It is thus somewhat understandable that Dr. Louis Starr, an early Philadelphia pediatrician, should pronounce heartily against women as the sole medical caregivers for children when he stated in 1890 that, “it is no longer competent to trust the dietary management of infants to the garrulous old aunties and ignorant nurses that formerly assumed coctrol of this important field.  Science and skill are now in vogue where ignorance and carelessness formerly stalked abroad.”

By the mid-1800’s new reform movements were seeking to address and rectify these horrors.  The new-found focus on pediatrics as a specific medical discipline was, from its inception, almost entirely the province of male practitioners.  But even with the growing medical knowledge of child physiology and development , these young patients were nevertheless treated within the confines of adult wards.

The recognition that children’ were not just “small adults” and that they needed special protection arose from a new group of women, the substantially middle-class women of the late Victorian society.  During the 1890’s, which historians have now dubbed the “progressive era,”  these individuals, endowed with some financial means, sought to translate the relative privilege of their own comfortable lives into a means of preserving the lives of all children.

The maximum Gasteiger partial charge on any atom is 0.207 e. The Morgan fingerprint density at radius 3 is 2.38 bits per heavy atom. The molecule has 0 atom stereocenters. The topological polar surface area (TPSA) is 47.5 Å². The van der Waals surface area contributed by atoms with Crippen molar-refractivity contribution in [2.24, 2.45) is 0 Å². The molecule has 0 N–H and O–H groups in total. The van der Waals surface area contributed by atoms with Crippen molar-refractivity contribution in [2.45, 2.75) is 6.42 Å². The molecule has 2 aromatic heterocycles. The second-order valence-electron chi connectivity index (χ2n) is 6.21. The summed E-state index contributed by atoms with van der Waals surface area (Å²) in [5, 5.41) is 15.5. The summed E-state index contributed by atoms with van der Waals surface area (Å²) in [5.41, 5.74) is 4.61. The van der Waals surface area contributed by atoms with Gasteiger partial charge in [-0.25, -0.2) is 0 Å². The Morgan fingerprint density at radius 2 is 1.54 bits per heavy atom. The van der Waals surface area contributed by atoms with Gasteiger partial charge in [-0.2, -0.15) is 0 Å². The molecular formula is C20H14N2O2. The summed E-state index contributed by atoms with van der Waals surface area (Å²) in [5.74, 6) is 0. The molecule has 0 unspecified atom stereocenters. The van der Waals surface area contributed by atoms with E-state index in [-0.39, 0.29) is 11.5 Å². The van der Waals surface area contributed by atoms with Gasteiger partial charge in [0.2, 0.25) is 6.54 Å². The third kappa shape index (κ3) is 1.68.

(Editor’s Note”  And here we are in the 1990’s, seeking to do the same!)

Expanding the Victorian woman’s sphere of hearth and home, they translated their bounden duty to children from a purely private concern into a social movement.  No form of child protection work garnered more interest than that of the children’s hospital movement.  It fell to these women to focus the new medical knowledge within a new environment created specifically for children that would not just treat their diseases but also tend to their personalities and their minds in a climate free from intimidation and, rather, be hospitable to their childish needs.”

Next Post:  The History of the Children’s Hospital of Buffalo:  A Reflection of Women’s Roles in America